(Short) Film Review: The Anti-Social Network (PG) (Australia, 2013)

Sydney film-maker Shae-Lee Shackleford has put together a short film called The Anti-Social Network which pokes a bit of fun but also manages to highlight a growing trend in social media addiction and its impact on people’s lives.

Our story follows Lucas whose life is consumed by Facebook, played by Sam Mcmillan. From waking in the morning with his phone beside his pillow, to looking at meme pictures on people’s profiles whilst at work, and fake checking in to nearby bars so his mates will arrange a night out. After meeting Leila (Shackleford) they go out on an extremely awkward date involving Lucas repeatedly taking photos of food and trying to come to grips with the fact that Leila doesn’t have a Facebook. It all gets a little hairy when Lucas’ incessant urge to document his experiences to the cyber world get too much and Leila calls things off. I don’t want to ruin the ending, it’s too sweet and endearing for a spoiler but it’s handled with a dash of rom-com humour the likes we find coming out of Hollywood.

For a short film we’re delivered the goods in sharp metered bursts. An introduction to our main man with an insight into his barely functioning real world life; stemming from his over-bearing need to be in the cyber realm. Either we ourselves are the addicts, or we know somebody who is, the story and characters are relatable and this has been done with a gentle witty touch from Shackleford. The added graphics that pop up replicating Facebook emoticons and posts also add to the humour as well as being a clever way of integrating the film into a cyber-fashion.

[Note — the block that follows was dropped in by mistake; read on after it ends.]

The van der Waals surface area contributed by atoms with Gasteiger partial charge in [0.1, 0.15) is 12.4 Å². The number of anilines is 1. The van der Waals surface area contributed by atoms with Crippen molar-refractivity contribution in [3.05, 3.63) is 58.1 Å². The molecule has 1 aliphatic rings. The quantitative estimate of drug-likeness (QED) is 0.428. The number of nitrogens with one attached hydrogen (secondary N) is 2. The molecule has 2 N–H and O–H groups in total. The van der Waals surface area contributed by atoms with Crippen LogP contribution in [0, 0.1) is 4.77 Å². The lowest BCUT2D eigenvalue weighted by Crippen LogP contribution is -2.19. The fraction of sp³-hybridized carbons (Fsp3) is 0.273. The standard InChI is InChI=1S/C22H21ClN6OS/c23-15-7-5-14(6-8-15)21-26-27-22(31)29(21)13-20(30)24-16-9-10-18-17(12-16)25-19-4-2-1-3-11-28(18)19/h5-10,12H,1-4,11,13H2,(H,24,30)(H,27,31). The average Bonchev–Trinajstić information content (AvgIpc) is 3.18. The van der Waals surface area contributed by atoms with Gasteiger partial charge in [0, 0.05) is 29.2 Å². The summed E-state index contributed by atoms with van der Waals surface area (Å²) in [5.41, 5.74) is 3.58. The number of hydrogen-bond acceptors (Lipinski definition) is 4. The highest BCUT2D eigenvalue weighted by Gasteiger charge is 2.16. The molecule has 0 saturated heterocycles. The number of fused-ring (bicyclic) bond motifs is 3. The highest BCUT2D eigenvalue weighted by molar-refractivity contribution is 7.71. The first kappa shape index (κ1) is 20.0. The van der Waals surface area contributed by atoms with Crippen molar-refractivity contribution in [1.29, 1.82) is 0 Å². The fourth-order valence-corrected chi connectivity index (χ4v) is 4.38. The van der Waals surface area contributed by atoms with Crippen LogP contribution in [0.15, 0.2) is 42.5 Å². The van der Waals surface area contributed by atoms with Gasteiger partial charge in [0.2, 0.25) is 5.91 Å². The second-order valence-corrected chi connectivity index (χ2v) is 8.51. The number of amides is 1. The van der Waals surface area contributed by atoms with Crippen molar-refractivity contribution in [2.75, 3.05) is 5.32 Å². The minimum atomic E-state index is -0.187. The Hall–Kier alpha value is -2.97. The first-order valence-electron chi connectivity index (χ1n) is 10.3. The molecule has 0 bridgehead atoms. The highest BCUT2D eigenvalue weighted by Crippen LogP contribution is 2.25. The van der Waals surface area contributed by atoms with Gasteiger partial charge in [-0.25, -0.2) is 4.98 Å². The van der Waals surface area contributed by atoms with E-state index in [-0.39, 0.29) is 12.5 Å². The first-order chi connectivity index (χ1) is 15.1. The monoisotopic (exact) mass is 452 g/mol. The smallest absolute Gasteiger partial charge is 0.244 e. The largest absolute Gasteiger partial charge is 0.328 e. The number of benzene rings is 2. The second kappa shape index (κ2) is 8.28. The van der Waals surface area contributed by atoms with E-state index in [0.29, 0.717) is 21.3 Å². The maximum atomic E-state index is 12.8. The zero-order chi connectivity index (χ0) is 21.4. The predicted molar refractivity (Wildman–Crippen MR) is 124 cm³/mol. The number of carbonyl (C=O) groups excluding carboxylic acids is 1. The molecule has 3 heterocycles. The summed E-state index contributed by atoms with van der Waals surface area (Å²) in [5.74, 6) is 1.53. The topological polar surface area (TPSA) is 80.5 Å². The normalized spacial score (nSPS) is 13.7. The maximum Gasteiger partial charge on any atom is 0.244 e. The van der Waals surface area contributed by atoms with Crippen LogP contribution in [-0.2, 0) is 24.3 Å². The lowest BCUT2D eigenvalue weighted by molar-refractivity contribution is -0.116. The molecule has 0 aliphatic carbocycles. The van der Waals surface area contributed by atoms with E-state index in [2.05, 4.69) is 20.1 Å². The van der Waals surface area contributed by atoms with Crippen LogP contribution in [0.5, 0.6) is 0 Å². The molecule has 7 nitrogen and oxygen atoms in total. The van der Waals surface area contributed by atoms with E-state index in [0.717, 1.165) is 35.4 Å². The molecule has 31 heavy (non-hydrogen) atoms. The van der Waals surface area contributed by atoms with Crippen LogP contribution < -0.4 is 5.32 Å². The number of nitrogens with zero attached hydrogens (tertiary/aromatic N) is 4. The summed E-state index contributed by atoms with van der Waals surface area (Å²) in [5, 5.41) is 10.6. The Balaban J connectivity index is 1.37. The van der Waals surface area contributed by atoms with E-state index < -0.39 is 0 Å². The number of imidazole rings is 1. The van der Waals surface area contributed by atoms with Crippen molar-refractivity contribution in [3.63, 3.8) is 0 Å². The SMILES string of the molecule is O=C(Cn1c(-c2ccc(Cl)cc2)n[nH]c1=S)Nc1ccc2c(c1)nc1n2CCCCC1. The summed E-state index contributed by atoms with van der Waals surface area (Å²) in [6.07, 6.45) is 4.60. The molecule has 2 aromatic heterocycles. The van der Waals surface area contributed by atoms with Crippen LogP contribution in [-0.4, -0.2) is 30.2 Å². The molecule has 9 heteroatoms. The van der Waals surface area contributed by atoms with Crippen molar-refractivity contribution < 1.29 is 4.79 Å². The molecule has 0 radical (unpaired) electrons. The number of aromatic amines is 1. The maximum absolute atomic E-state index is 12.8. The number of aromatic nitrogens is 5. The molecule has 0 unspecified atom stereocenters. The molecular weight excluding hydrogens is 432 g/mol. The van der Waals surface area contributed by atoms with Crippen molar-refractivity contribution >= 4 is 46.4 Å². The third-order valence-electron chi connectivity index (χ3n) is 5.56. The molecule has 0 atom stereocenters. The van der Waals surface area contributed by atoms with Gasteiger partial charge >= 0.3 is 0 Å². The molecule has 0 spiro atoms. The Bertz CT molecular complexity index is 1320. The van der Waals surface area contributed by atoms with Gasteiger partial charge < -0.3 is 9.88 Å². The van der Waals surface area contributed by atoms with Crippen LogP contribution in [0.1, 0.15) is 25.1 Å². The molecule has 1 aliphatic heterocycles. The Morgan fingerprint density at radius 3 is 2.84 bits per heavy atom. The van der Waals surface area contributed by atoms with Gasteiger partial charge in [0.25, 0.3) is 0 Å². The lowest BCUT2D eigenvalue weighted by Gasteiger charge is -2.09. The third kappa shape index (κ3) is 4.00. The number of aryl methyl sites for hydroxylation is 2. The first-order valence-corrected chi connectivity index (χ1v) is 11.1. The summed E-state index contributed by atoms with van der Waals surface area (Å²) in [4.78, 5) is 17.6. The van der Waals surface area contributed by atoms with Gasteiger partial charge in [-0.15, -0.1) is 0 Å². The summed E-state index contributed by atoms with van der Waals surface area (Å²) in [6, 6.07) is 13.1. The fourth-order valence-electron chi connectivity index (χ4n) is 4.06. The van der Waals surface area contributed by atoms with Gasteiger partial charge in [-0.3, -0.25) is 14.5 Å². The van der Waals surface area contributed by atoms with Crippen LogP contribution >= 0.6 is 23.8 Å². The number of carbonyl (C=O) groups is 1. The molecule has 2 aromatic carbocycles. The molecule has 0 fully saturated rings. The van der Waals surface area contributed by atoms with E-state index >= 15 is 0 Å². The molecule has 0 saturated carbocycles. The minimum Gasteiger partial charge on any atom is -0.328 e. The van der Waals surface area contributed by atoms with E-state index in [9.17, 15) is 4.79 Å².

Our two leads, Shackleford as Leila and Mcmillan as Lucas, are pretty spot-on with their characters. Coincidentally Mcmillan is a self-confessed Twitter addict so Lucas wasn’t too far a stretch for him while Shackleford’s Leila exudes a beautiful self-assurance that makes her inspiring as a character. We’re also treated to a great soundtrack courtesy of some Australian talent including Art Vs Science, Flight Facilities and Justice Crew. At a smidgen over 15 minutes long this is a great little film that examines a serious topic in a comic way without being preachy or falling too far into parody.

Review Score: FOUR STARS (OUT OF FIVE)

Check out The Anti-Social Network on YouTube.